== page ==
You pick up your phone in the morning, only to be surprised by an unsolicited, sexually explicit photo in your inbox. Unprepared for the visual, it takes you a minute to recognize the return address as someone you recently met on an online dating site, who has shamelessly sent you the photo using their own name. You wonder what you might have said or done to indicate you would be receptive to this type of explicit communication. And how do you respond?
Research has explored the motivation behind this type of behavior.
Brenda K. Wiederhold observes that, in today’s world, sexting has “gone mainstream.” As many parents would be quick to caution, however, the popularity of a behavior does not make it sensible, smart, or safe. In a world where images go viral instantaneously, forever accessible “in the cloud,” everyone is familiar with this advice: if you do not want a future relationship, job, or opportunity to be jeopardized by salacious selfies—don’t take any. But people do. The question is, why?
Wiederhold notes that studies suggest that among other motivations, people sext when they perceive it as low risk, or an activity that is “fun and carefree.” She notes that other research found sexting to be associated with people “who score high in a search for sensation, impulsiveness, and who are prone to risky activities.”
Other researchers have explored the link between sexting and specific personality characteristics. Evita March and Danielle L. Wagstaff examined predictors of sending unsolicited sexually explicit images in a piece entitled “Sending Nudes” (2017). They examined the link between dark personality traits such as narcissism, Machiavellianism, psychopathy, and sadism, and self-rated mate value in determining mindset and behavior in connection with sending unsolicited, sexually explicit images.
March and Wagstaff explored sexting in connection with online dating behavior, defining sexting as sending photos of one’s own genitals, which they refer to in their study as explicit images. They adopted a research-based definition of sexting in general as “sending sexually suggestive messages, either using explicit language or nude/nearly nude photos and videos.”
Sexting and Sexual Deviance
March and Wagstaff note that prior research has labeled sexting as sexually deviant behavior, outside the bounds of what is socially acceptable. They note sexting has been linked with other risky behavior such as drug and alcohol consumption, as well as unprotected sex.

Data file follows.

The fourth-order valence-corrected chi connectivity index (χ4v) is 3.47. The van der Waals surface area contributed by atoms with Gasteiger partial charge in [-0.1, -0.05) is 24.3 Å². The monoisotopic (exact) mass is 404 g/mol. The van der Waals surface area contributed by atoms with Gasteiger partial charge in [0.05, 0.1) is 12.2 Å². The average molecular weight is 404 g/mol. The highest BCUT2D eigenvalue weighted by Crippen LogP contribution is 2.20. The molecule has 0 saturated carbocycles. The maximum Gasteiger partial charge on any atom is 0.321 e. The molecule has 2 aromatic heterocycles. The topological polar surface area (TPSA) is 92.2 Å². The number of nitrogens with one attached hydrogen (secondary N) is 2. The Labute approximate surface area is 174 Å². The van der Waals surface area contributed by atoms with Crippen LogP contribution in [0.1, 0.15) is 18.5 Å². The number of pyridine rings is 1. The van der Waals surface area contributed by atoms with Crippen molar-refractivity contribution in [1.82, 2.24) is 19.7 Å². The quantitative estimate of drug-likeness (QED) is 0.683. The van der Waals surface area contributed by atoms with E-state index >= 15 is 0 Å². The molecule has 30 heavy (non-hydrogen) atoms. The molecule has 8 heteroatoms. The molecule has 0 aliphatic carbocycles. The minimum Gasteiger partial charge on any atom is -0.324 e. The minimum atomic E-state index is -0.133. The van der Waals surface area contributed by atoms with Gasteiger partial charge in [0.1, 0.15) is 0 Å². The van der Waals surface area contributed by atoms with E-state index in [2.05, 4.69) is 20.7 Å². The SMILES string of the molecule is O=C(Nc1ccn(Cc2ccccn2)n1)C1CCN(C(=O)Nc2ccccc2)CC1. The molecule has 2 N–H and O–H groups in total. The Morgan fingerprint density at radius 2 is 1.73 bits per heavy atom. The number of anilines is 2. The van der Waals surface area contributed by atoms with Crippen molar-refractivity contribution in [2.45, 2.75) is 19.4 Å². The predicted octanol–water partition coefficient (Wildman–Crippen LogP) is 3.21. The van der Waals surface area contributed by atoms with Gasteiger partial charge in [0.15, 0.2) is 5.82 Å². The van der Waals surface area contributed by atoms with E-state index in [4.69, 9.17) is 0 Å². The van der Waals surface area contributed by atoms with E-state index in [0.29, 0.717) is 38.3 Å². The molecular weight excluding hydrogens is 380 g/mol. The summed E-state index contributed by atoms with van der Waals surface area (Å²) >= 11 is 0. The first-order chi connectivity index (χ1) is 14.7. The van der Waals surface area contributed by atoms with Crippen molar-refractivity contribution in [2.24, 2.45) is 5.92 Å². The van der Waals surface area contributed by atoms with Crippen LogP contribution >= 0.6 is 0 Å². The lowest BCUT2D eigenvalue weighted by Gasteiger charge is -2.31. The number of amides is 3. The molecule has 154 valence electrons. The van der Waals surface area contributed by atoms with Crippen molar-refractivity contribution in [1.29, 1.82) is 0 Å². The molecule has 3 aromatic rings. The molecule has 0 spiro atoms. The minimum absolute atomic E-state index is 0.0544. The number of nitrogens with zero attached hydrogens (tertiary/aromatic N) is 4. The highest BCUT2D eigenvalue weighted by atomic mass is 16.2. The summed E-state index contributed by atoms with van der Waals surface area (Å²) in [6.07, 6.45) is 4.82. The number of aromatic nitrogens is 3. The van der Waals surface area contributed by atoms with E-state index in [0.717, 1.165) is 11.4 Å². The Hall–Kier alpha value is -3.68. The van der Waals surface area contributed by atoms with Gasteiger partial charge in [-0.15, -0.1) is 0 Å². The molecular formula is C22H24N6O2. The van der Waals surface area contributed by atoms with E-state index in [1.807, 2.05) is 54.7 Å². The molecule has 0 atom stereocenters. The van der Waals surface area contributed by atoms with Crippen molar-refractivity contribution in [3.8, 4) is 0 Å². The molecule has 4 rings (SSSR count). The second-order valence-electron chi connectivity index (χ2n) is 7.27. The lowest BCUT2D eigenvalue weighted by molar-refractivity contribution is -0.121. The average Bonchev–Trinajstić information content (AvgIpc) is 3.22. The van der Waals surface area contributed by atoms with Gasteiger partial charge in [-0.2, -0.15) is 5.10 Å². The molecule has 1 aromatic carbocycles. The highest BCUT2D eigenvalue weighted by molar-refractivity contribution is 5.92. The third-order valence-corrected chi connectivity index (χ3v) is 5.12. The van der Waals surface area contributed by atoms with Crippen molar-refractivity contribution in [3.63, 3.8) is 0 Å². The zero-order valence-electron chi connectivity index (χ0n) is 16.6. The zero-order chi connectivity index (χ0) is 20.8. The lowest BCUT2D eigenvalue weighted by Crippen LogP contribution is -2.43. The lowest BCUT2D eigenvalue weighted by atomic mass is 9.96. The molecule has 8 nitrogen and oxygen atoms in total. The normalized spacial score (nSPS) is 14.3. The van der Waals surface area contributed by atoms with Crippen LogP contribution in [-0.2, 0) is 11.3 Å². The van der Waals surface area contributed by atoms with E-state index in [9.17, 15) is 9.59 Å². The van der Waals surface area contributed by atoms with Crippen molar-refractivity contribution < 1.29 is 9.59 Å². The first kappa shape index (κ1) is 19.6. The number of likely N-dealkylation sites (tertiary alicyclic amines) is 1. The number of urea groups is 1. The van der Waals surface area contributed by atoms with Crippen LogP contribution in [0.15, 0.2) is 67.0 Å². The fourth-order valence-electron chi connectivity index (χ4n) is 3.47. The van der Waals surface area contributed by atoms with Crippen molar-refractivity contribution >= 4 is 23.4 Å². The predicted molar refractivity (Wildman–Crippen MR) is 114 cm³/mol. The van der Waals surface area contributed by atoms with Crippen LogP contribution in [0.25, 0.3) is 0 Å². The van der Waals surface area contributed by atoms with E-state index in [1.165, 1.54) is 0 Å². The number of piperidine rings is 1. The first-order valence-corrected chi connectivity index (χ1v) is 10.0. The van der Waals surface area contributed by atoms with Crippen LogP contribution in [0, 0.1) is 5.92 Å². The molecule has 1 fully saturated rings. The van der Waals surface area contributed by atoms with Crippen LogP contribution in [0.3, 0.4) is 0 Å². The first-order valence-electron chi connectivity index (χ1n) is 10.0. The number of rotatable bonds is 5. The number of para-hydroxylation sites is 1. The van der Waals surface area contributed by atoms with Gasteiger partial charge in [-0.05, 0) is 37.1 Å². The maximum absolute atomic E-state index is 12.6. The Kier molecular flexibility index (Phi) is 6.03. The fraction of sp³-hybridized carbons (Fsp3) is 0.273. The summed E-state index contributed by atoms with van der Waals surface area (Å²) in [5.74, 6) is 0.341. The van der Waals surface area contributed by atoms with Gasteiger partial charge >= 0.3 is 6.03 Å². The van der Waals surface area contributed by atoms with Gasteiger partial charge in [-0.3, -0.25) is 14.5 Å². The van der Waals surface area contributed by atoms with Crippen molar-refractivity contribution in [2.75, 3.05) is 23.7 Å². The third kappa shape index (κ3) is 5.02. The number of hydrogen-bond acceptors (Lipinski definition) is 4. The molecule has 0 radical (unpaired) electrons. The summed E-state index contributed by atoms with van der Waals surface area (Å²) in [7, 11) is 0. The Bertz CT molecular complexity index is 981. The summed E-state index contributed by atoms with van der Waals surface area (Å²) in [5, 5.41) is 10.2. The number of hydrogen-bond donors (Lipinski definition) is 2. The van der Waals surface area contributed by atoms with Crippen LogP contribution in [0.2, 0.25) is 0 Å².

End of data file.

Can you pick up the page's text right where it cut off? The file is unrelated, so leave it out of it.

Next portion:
Regarding potentially relevant personality traits, they examined the link between sexting and the Dark Tetrad, consisting of Machiavellianism, psychopathy, narcissism, and sadism—all traits that are considered to be socially aversive and linked with antisocial behavior, including sexual coercion. They note that sadism and trait psychopathy, in particular, have been strongly associated with sexual deviance.
March and Wagstaff raised the question of whether dark personality traits could motivate sexually exploitive behavior, including sending unsolicited sexually explicit images—which could constitute a form of online sexual harassment.
Sexting as a Mating Strategy
March and Wagstaff also note, however, that sexting might be motivated by factors other than deviant personality traits. They note that research has described risky sexual behavior as a sexual strategy, finding that both men and women “prefer short-term mates who are risk-takers over risk avoiders.” Consequently, due to the risks which include damage to one’s reputation, they note that sending sexually explicit photos, particularly when they are unsolicited, “may act as a signal of one’s willingness to engage in risky behaviors, therefore acting as a signal of their mate value.”
In their study, which contained 240 participants (72% female), March and Wagstaff summarize their findings by noting that “behavior and attitudes toward the sending of unsolicited explicit images are associated with being male, higher self-rated mate-value, and Machiavellianism, all of which suggest the sending of explicit images could be an extreme form of short-term mating strategy.”
While speculative, they recognize their research as the first study to explore potential motivations for engaging in this behavior in an online context, which suggests directions for future research.
Short Term Mating Versus Marriage
Many people are not online looking for short-term mates, but marriage material. Consequently, they do not expect to find sexually explicit images when they pick up their phone. Sharing relational expectations and establishing boundaries sooner rather than later in an online dating context may set the scene for what (and how much) you expect to see in a prospective partner in the future.